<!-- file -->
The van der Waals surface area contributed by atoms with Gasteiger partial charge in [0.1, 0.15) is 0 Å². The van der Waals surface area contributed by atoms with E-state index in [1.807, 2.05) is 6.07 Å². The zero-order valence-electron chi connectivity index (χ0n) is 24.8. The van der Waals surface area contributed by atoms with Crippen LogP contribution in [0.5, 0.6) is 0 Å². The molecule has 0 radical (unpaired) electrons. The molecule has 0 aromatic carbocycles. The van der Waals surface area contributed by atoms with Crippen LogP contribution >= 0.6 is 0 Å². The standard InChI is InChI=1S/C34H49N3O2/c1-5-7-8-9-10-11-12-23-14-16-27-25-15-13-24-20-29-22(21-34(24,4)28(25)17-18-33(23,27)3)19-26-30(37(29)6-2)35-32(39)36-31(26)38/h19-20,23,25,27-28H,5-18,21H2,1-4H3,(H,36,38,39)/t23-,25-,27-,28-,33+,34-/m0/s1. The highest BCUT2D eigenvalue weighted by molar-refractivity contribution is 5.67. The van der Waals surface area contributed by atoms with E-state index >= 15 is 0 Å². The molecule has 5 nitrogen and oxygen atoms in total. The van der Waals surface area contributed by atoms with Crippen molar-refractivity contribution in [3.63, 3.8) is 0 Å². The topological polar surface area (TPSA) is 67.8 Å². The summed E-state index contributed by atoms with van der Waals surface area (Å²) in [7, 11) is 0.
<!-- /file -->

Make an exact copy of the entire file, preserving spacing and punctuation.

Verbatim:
The van der Waals surface area contributed by atoms with Gasteiger partial charge in [0.1, 0.15) is 0 Å². The van der Waals surface area contributed by atoms with E-state index in [1.807, 2.05) is 6.07 Å². The zero-order valence-electron chi connectivity index (χ0n) is 24.8. The van der Waals surface area contributed by atoms with Crippen LogP contribution in [0.5, 0.6) is 0 Å². The molecule has 0 radical (unpaired) electrons. The molecule has 0 aromatic carbocycles. The van der Waals surface area contributed by atoms with Crippen LogP contribution >= 0.6 is 0 Å². The standard InChI is InChI=1S/C34H49N3O2/c1-5-7-8-9-10-11-12-23-14-16-27-25-15-13-24-20-29-22(21-34(24,4)28(25)17-18-33(23,27)3)19-26-30(37(29)6-2)35-32(39)36-31(26)38/h19-20,23,25,27-28H,5-18,21H2,1-4H3,(H,36,38,39)/t23-,25-,27-,28-,33+,34-/m0/s1. The highest BCUT2D eigenvalue weighted by molar-refractivity contribution is 5.67. The van der Waals surface area contributed by atoms with E-state index >= 15 is 0 Å². The molecule has 5 nitrogen and oxygen atoms in total. The van der Waals surface area contributed by atoms with Crippen molar-refractivity contribution in [3.63, 3.8) is 0 Å². The topological polar surface area (TPSA) is 67.8 Å². The summed E-state index contributed by atoms with van der Waals surface area (Å²) in [7, 11) is 0.